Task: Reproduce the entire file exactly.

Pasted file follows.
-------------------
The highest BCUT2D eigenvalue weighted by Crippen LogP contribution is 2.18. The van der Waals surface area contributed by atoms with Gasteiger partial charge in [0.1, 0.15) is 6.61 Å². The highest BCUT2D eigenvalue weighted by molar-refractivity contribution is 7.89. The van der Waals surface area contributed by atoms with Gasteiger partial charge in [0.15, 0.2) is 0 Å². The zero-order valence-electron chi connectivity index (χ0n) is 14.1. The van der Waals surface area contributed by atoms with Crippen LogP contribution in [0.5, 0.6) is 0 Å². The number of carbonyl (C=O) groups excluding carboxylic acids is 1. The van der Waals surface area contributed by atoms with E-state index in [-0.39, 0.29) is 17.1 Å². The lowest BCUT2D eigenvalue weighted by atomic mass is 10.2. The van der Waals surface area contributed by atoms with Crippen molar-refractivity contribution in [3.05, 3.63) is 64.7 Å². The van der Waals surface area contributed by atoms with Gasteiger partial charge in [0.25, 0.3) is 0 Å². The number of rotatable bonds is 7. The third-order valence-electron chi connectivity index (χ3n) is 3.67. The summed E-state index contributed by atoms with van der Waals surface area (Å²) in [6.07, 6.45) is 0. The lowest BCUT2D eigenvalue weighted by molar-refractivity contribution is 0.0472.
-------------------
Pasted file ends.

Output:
The highest BCUT2D eigenvalue weighted by Crippen LogP contribution is 2.18. The van der Waals surface area contributed by atoms with Gasteiger partial charge in [0.1, 0.15) is 6.61 Å². The highest BCUT2D eigenvalue weighted by molar-refractivity contribution is 7.89. The van der Waals surface area contributed by atoms with Gasteiger partial charge in [0.15, 0.2) is 0 Å². The zero-order valence-electron chi connectivity index (χ0n) is 14.1. The van der Waals surface area contributed by atoms with Crippen LogP contribution in [0.5, 0.6) is 0 Å². The number of carbonyl (C=O) groups excluding carboxylic acids is 1. The van der Waals surface area contributed by atoms with E-state index in [-0.39, 0.29) is 17.1 Å². The lowest BCUT2D eigenvalue weighted by atomic mass is 10.2. The van der Waals surface area contributed by atoms with Crippen molar-refractivity contribution in [3.05, 3.63) is 64.7 Å². The van der Waals surface area contributed by atoms with Gasteiger partial charge in [0.25, 0.3) is 0 Å². The number of rotatable bonds is 7. The third-order valence-electron chi connectivity index (χ3n) is 3.67. The summed E-state index contributed by atoms with van der Waals surface area (Å²) in [6.07, 6.45) is 0. The lowest BCUT2D eigenvalue weighted by molar-refractivity contribution is 0.0472.